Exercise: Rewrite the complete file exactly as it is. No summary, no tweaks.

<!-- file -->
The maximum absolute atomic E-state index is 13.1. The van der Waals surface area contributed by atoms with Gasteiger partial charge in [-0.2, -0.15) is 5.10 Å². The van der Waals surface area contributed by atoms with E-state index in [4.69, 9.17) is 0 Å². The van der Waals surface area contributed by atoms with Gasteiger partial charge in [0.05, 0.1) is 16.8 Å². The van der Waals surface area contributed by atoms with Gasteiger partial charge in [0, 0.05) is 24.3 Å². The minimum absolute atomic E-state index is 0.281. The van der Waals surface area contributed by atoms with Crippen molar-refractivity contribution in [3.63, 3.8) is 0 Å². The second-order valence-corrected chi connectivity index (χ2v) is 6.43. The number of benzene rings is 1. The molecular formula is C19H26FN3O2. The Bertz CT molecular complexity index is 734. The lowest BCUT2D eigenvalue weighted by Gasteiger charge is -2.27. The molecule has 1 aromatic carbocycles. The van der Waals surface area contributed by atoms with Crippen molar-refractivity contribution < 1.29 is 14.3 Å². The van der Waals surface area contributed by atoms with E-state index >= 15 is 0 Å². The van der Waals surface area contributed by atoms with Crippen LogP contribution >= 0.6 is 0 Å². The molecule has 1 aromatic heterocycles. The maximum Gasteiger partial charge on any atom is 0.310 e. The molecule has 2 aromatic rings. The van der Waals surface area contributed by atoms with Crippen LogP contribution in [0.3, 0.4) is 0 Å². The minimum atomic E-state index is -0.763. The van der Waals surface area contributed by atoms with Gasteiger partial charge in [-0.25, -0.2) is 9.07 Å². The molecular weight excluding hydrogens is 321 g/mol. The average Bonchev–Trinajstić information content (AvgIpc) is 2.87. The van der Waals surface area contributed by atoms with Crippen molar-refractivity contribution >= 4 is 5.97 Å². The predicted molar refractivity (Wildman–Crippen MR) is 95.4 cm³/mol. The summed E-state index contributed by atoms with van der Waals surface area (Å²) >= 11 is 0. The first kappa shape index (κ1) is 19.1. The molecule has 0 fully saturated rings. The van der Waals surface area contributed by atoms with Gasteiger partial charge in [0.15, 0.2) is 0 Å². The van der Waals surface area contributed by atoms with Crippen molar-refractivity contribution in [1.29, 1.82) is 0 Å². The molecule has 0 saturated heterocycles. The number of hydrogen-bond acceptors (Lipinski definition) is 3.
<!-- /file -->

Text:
The maximum absolute atomic E-state index is 13.1. The van der Waals surface area contributed by atoms with Gasteiger partial charge in [-0.2, -0.15) is 5.10 Å². The van der Waals surface area contributed by atoms with E-state index in [4.69, 9.17) is 0 Å². The van der Waals surface area contributed by atoms with Gasteiger partial charge in [0.05, 0.1) is 16.8 Å². The van der Waals surface area contributed by atoms with Gasteiger partial charge in [0, 0.05) is 24.3 Å². The minimum absolute atomic E-state index is 0.281. The van der Waals surface area contributed by atoms with Crippen molar-refractivity contribution in [3.63, 3.8) is 0 Å². The second-order valence-corrected chi connectivity index (χ2v) is 6.43. The number of benzene rings is 1. The molecular formula is C19H26FN3O2. The Bertz CT molecular complexity index is 734. The lowest BCUT2D eigenvalue weighted by Gasteiger charge is -2.27. The molecule has 1 aromatic carbocycles. The van der Waals surface area contributed by atoms with Crippen molar-refractivity contribution < 1.29 is 14.3 Å². The van der Waals surface area contributed by atoms with E-state index >= 15 is 0 Å². The van der Waals surface area contributed by atoms with Crippen LogP contribution >= 0.6 is 0 Å². The molecule has 1 aromatic heterocycles. The maximum Gasteiger partial charge on any atom is 0.310 e. The molecule has 2 aromatic rings. The van der Waals surface area contributed by atoms with Crippen LogP contribution in [0.3, 0.4) is 0 Å². The minimum atomic E-state index is -0.763. The van der Waals surface area contributed by atoms with Gasteiger partial charge in [-0.25, -0.2) is 9.07 Å². The molecular weight excluding hydrogens is 321 g/mol. The average Bonchev–Trinajstić information content (AvgIpc) is 2.87. The van der Waals surface area contributed by atoms with Crippen molar-refractivity contribution >= 4 is 5.97 Å². The predicted molar refractivity (Wildman–Crippen MR) is 95.4 cm³/mol. The summed E-state index contributed by atoms with van der Waals surface area (Å²) >= 11 is 0. The first kappa shape index (κ1) is 19.1. The molecule has 0 fully saturated rings. The van der Waals surface area contributed by atoms with Gasteiger partial charge in [0.15, 0.2) is 0 Å². The van der Waals surface area contributed by atoms with Crippen molar-refractivity contribution in [1.29, 1.82) is 0 Å². The molecule has 0 saturated heterocycles. The number of hydrogen-bond acceptors (Lipinski definition) is 3.